Funding Model

  • Counterpart Financing

    Financial support from the Global Fund and other donors is far from sufficient to completely address the full cost of the response to AIDS, TB and malaria. For this reason, our funding model incorporates a set of counterpart financing requirements.

    Counterpart financing is defined as all domestic public resources allocated to directly supporting the programs funded by the Global Fund. These resources can include government revenues, government loans from external sources or private creditors, social health insurance, and/or debt relief.

    An increasing level of funding will need to come from implementing countries to sustain the momentum in the fight against the three diseases. By contributing domestic resources, countries increase their ownership of the response and build the sustainability of the programs.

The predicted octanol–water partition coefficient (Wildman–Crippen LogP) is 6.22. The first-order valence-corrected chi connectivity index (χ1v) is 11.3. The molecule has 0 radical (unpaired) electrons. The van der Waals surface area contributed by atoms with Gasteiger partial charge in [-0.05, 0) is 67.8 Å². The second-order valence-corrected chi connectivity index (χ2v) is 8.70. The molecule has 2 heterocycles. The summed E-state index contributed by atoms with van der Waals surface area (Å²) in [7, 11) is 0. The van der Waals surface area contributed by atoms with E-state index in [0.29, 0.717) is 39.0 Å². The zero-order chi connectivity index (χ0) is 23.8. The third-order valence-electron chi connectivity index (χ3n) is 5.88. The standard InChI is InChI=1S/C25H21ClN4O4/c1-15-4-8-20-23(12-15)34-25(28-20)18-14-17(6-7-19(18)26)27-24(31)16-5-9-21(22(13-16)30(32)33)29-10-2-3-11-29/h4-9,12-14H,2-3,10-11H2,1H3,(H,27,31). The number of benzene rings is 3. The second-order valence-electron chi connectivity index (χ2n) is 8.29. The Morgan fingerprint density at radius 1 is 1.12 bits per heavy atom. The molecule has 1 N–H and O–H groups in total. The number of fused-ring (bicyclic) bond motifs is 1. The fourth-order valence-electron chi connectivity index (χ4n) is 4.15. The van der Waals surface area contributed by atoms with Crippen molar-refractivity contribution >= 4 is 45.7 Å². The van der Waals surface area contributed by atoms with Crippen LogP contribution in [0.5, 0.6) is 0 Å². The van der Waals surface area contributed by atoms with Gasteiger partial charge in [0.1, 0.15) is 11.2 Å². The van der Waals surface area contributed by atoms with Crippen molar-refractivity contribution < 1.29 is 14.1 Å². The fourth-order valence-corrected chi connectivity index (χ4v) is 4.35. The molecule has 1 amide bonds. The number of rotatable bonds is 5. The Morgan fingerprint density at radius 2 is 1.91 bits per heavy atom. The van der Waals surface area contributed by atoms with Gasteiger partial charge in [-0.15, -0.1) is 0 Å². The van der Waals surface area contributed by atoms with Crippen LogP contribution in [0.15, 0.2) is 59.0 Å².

There are two parts to the counterpart financing requirements.

    Counterpart financing eligibility requirements

    In order to be eligible for funding, countries must:

    • Meet a minimum threshold of counterpart financing for each Global Fund-supported program;
    • Demonstrate increasing government contribution to health and disease programs, over time; and 
    • Regularly report reliable disease and health spending data

    Increased financial commitments

    Eighty-five percent of a country’s allocation is directly available to fund grants, but in order to access the final 15 percent of the allocation, countries will need to commit to additional counterpart financing investments (previously known as “willingness to pay”). These investments should be made in areas that directly benefit programs funded by the Global Fund. The amount of additional commitment required is linked to a country’s ability to pay.